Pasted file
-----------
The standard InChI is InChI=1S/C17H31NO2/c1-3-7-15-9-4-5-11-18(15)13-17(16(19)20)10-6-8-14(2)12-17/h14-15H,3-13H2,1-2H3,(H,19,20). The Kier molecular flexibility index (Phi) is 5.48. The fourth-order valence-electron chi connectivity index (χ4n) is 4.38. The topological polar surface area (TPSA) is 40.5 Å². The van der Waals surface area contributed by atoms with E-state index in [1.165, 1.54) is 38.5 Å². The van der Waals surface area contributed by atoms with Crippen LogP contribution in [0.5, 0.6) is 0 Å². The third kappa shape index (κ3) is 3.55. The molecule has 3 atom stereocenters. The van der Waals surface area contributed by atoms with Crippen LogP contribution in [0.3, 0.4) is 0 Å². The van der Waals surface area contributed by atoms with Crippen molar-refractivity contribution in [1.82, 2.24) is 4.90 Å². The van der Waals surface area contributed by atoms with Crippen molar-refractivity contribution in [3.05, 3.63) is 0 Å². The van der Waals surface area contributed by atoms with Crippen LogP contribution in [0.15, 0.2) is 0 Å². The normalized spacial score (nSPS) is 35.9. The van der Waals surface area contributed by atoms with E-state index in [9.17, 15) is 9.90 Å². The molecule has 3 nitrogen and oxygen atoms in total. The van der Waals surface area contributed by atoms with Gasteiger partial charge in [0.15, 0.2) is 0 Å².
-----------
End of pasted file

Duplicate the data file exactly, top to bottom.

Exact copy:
The standard InChI is InChI=1S/C17H31NO2/c1-3-7-15-9-4-5-11-18(15)13-17(16(19)20)10-6-8-14(2)12-17/h14-15H,3-13H2,1-2H3,(H,19,20). The Kier molecular flexibility index (Phi) is 5.48. The fourth-order valence-electron chi connectivity index (χ4n) is 4.38. The topological polar surface area (TPSA) is 40.5 Å². The van der Waals surface area contributed by atoms with E-state index in [1.165, 1.54) is 38.5 Å². The van der Waals surface area contributed by atoms with Crippen LogP contribution in [0.5, 0.6) is 0 Å². The third kappa shape index (κ3) is 3.55. The molecule has 3 atom stereocenters. The van der Waals surface area contributed by atoms with Crippen LogP contribution in [0.3, 0.4) is 0 Å². The van der Waals surface area contributed by atoms with Crippen molar-refractivity contribution in [1.82, 2.24) is 4.90 Å². The van der Waals surface area contributed by atoms with Crippen molar-refractivity contribution in [3.05, 3.63) is 0 Å². The van der Waals surface area contributed by atoms with Crippen LogP contribution in [0.15, 0.2) is 0 Å². The normalized spacial score (nSPS) is 35.9. The van der Waals surface area contributed by atoms with E-state index in [9.17, 15) is 9.90 Å². The molecule has 3 nitrogen and oxygen atoms in total. The van der Waals surface area contributed by atoms with Gasteiger partial charge in [0.15, 0.2) is 0 Å².